Most bugs just do not like the smell of lemons. Mix about 20 drops of lemon juice into one cup of water in a clean spray bottle and then spray the solution into the air near your outdoor activity. Another option is to rub lemon peel directly on exposed skin to keep insects at bay. Try spraying lemon juice along your baseboards or windowsills to keep insects from getting into your house.
8. Neutralizes odors
Use a cut lemon or fresh-squeezed lemon juice to remove unwanted odor from your cutting board, your microwave interior or other kitchen surfaces. You can also add it to the cooking water when you prepare certain smelly foods such as cabbage to eliminate smells.
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9. Relieves stomach distress
If your indigestion is caused by a lack of stomach acid – rather than too much of it — drinking the juice of one lemon mixed in a glass in warm water after a meal can provide relief. The lemon juice naturally stimulates the production of stomach acid.
10. Cleans glass
Dab straight lemon juice onto a piece of newspaper to remove tough spots on your windows. For larger areas, spray a lemon juice-water solution onto the glass and wipe clean with a soft cloth.
11. Removes stains
Make a paste of lemon juice and salt to remove stubborn stains – such as mildew, grape juice or olive oil — from durable fabrics. Rub the paste into the stain, and then launder. If unsure of color fastness, test an unseen area first.
12. Prevents foods from turning brown
Potatoes and cauliflower can turn brown when you boil them. Keep them appetizing looking by squeezing a teaspoon of lemon juice into the cooking water. By the same token, you can keep your freshly made guacamole looking green by sprinkling lemon juice on it. Try adding lemon juice on your apple or pear slices, too!
13. Unsticks rice
Keep your rice from becoming a gloppy mess by adding a teaspoon of lemon juice to the boiling water just before you add the rice. Not only will your rice be fluffy, but clean-up will be easier too.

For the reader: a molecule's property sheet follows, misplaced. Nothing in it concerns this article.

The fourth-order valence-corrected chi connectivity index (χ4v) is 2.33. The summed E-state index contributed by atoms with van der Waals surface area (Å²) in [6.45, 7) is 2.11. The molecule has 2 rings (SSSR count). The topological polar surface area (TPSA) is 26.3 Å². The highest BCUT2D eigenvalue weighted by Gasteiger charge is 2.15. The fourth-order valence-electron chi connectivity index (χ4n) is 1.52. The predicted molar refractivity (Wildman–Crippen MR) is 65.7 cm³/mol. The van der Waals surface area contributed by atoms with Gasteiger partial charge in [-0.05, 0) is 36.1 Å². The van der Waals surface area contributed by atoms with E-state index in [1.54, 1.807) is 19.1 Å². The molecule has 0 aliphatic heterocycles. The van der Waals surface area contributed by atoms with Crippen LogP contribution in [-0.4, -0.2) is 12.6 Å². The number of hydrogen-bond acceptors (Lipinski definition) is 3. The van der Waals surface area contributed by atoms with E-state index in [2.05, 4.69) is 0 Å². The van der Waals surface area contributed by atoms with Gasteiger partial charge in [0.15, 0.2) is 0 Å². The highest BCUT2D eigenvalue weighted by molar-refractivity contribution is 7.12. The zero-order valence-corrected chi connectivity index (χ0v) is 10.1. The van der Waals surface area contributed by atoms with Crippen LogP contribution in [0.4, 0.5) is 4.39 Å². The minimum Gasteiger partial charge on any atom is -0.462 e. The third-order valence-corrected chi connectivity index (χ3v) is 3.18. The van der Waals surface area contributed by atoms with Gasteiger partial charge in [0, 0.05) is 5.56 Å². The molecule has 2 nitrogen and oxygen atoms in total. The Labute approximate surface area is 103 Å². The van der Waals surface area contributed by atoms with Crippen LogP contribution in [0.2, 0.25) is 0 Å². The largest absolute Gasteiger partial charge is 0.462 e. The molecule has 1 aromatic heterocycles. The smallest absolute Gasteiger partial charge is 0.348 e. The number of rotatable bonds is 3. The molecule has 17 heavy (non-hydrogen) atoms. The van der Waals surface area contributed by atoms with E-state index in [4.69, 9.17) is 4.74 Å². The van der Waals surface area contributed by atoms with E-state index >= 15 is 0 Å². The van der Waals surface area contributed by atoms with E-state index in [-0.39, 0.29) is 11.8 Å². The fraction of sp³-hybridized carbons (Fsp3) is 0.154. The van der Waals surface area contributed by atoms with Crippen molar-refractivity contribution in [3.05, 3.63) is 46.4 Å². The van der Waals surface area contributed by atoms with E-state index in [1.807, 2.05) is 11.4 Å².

14. Freshens dishwasher and disposal
Put used lemon peel down your garbage disposal to keep it smelling fresh, and try putting half a lemon through one of your upright dishwasher tines before you run your machine. The lemon’s acid will help rinse your glasses and will help keep the dishwasher smelling fresh.
15. Cleans tarnished metal
Rub the cut side of a lemon half on your stainless steel flatware and stainless steel sink. Try it on your sink faucet and handles, too. Allow the juice to work for a few minutes, and then rinse with water and dry with a soft cloth.
Now that you have some new uses for lemons, here are some tips for choosing the best ones at your produce section.
- Lemons should be a vibrant yellow color. Green tinges indicate that they have not yet fully ripened.
- Over-ripe lemons look wrinkled and are less vibrant in color. They may have soft patches, as well.
- Juicy lemons will have peels with finely grained texture. Generally the heavier the lemon, the juicier the lemon.
- Lemons will stay fresh for about a week to 10 days at room temperature, or you can store them in the refrigerator for four to five weeks.
- Always wash the outside of the lemon before putting the peel in your drinking water or other beverage.